When a crime prevention measure is implemented, an offender might respond by not engaging in the criminal act. But they may also displace by changing their methods to get around the measure (tactical displacement), selecting a different target to which the measure does not apply (target displacement), committing the offense elsewhere (spatial displacement), returning at a later time to commit the offense (temporal displacement), or switching to a different crime type altogether (functional displacement). The main aim of our research is to determine how property offenders respond to crime prevention and security measures, and to what extent and how they displace their criminal activity.
What does your research show?
We’re still analyzing the data, but preliminary findings suggest certain measures are more prone to certain types of displacement, while others appear to be more resistant. In general, shoplifters seem to be most deterred by those measures that incorporated a human factor, such as attentive associates or security at the exits, especially if staffed by police officers, rather than private security guards. But even when displacement occurs, there is often a disruption that may lead to a net benefit.
For example, if an offender switches to a lower-value item to avoid an EAS device, then we’ve reduced the shrinkage value. If they try to steal multiple lower-value items to compensate, the risk of apprehension will be greater, which is also a good thing. Several offenders explained how they specifically targeted low-risk stores because these didn’t have as many security measures in place. This indicates such measures are a problem for them.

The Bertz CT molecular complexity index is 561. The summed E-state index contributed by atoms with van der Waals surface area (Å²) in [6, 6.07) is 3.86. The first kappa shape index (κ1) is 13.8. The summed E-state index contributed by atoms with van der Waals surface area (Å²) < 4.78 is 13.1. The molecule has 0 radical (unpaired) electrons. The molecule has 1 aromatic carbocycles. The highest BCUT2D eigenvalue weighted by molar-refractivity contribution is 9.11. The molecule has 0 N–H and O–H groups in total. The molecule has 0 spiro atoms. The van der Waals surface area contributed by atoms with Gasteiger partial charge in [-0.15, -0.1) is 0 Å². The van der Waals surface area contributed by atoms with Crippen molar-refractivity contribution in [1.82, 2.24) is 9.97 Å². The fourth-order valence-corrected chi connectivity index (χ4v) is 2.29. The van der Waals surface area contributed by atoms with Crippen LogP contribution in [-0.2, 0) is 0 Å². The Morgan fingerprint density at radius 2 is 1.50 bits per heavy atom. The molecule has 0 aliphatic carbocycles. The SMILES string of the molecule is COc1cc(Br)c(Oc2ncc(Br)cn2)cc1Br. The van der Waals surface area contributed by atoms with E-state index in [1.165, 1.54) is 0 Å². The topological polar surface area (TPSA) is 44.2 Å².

Will harsher punishments help?
The problem with dealing with external retail theft this way is that such cases are difficult to detect and successfully prosecute. Experienced shoplifters are familiar with the laws and use this to their advantage. Some stores have been successful with trespassing orders, which are easier to obtain and allow the stores to arrest the relevant offender as soon as he or she sets foot in the store after the order is granted. Research shows only about one in fifty shoplifting events results in an arrest, and when prosecuted and incarcerated, offenders tend to go back to shoplifting. This implies detection and prosecution are probably not the most efficient tools at our disposal. Instead, situational crime prevention techniques and pre-trial diversion programs appear more promising.
What are pre-trial diversion programs?
Pre-trial diversion programs are used for first-time offenders as an alternative to prosecution. Their main goal is to give such individuals a second chance and prevent them from entering the criminal justice system; once they have a criminal record, it is much harder for them to lead a crime-free lifestyle because they may have difficulty in finding employment, among other reasons. Most research in this area has focused on juveniles who are often the beneficiaries of such programs, and there is now some reliable evidence that recidivism rates for offenders on diversion programs are lower than those who have been criminally prosecuted. Both local governments and private companies such as Corrective Education Company (CEC) have made these programs available to retailers.
How can a retailer learn about current research and implement evidence-based strategies?
This can be a bit challenging because new technologies are constantly being developed and evaluation studies take time to yield reliable results. The Loss Prevention Research Council at the University of Florida does really good research in collaboration with retailers, which is helpful as they address the issues retailers are most worried about. It’s important to understand that the effectiveness of crime prevention measures is very context-specific, so what might work in one setting may not work in another. For this reason, retailers should make every effort to collect good-quality data, so they’re able to conduct detailed analyses to understand the specific problems they’re experiencing and choose the best solutions from the range of available options.